As the fall festival season swings into full gear with the opening of the Toronto Film Festival, Venice humming along and Telluride wrapping, another festival is heading into the home stretch on the Normandy shores here in Deauville, France.
Although it gets less media attention outside Europe than those other get-togethers, the Deauville Festival of American Film is an important step on the fall calendar for the US majors and for indie fare that otherwise might not get seen on the continent.
Used as a launching pad into Europe, Deauville showcases high-profile pictures — The Time Traveler’s Wife, Julie & Julia, District 9, The Informant! and Gamer have all already screened — and US indies, which run in a separate competition.
Although the recession can be felt with a lack of glitzy parties, this has frankly been the case for the past couple of years. Still, the stars turn out to help promote their wares. Last weekend Rachel McAdams, Eric Bana, Meryl Streep, Nora Ephron, and others (Howard Stringer included) delighted fest-goers — La Streep parle francais! — by putting in an appearance.
Yesterday, Steven Soderbergh gave a press conference for The Informant!, Robin Wright Penn is here today to promote The Private Lives of Pippa Lee and Harrison Ford (a regular attendee) will be in town this weekend as the festival’s guest of honor.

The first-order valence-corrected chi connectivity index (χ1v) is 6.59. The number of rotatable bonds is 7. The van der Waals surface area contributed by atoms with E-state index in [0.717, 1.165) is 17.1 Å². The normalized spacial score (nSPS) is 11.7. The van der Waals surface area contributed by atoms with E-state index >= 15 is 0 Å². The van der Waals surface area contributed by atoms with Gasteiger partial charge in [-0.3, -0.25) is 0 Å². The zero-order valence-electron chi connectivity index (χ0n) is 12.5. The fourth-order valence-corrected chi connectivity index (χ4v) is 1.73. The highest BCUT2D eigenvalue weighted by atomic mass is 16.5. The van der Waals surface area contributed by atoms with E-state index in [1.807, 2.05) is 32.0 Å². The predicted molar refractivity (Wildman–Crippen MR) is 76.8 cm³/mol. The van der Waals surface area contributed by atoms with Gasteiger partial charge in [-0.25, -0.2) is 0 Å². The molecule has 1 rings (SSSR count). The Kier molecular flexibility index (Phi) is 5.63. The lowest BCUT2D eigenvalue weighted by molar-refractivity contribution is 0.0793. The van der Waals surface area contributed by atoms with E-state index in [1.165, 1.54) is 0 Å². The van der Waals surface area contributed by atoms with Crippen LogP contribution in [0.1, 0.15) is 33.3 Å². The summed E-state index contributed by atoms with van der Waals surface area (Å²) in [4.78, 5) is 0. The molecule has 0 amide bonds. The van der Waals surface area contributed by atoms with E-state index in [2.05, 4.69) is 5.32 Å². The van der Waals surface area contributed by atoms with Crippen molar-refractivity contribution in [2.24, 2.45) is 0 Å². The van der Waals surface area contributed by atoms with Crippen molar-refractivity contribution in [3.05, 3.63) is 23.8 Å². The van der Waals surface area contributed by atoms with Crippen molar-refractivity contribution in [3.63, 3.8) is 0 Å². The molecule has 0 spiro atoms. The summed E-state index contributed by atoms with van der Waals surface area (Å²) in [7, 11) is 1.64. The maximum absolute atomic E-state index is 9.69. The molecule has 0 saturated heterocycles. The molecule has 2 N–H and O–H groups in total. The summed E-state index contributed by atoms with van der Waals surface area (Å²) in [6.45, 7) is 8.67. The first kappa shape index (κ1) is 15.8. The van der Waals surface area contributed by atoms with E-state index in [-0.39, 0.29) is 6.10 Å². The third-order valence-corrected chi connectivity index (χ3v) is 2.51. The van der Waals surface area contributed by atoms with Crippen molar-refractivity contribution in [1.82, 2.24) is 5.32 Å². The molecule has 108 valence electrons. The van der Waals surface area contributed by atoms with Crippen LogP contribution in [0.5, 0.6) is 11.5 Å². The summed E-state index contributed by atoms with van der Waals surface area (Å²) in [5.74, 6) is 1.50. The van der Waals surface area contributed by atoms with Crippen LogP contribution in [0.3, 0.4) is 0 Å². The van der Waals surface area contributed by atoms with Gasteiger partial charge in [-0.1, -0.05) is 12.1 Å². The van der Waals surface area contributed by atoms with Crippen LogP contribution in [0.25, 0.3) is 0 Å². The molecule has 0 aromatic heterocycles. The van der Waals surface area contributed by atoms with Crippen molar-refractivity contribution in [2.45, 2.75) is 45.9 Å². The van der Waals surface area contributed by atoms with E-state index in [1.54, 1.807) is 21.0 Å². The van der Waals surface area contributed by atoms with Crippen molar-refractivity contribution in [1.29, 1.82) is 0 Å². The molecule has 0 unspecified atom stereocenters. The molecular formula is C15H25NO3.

Still, it’s a bit quiet as compared to a few years ago when George Clooney, Brad Pitt, Ben Affleck and Matt Damon all came to town. Damon for his part, Soderbergh’s producer Gregory Jacobs told journalists yesterday, would have been here this year but it was his daughter’s first day at a new school and she really wanted him to take her. “As much as he loves Deauville, he loves his daughter more,” Jacobs said — to applause.
Soderbergh was queried by local journalists about The Informant!, but also about his relationship with Damon and Clooney. Although he’s worked with Damon on several films, he said he would refer to him as more of a colleague than a friend. “I think he uses the term ‘friend’ very seriously and so do I. It sounds bad when you say someone famous is your friend, so no, he’s not my friend.”
Clooney was a different matter, however, “George is my friend, and I’ll tell you why — it’s because I’ve been to his house. Matt has never invited me to his house.”
France may be the country of the auteur and a place where navel-gazing about film is a national pastime, but French film journalists, you see, still get kind of giddy in the presence of a famous person — and especially one who has ties to even more famous people.
After a journalist referenced the notorious shenanigans during the Ocean’s shoots and asked, given Damon’s participation in both films, about any anecdotes on the Informant set, Soderbergh said the shoot was rather uneventful in those terms.
“George is the real prankster,” he said. And Pitt “had better watch his back,” he added, talking about one of the Ocean’s films on which Pitt had convinced the crew that Clooney insisted upon being referred to as “Mr. Ocean” — a caprice that made it into the press and apparently drew serious ire from George.
Clooney still hasn’t retaliated against Pitt, Soderbergh said, “but he is a very patient man. I asked him if he had something and he said, ‘Yeah, I’m working on something.’ He will wait 10 years to get him and it will destroy Brad.”
In the indie competition, the Paul Giamatti-starrer Cold Souls, Kevin Spacey‘s turn as a Shrink, Lynn Shelton‘s close-up on male friendship Humpday and the Woody Harrelson war film The Messenger are among those to have screened thus far.
Full story: http://power.networksolutions.com/index.html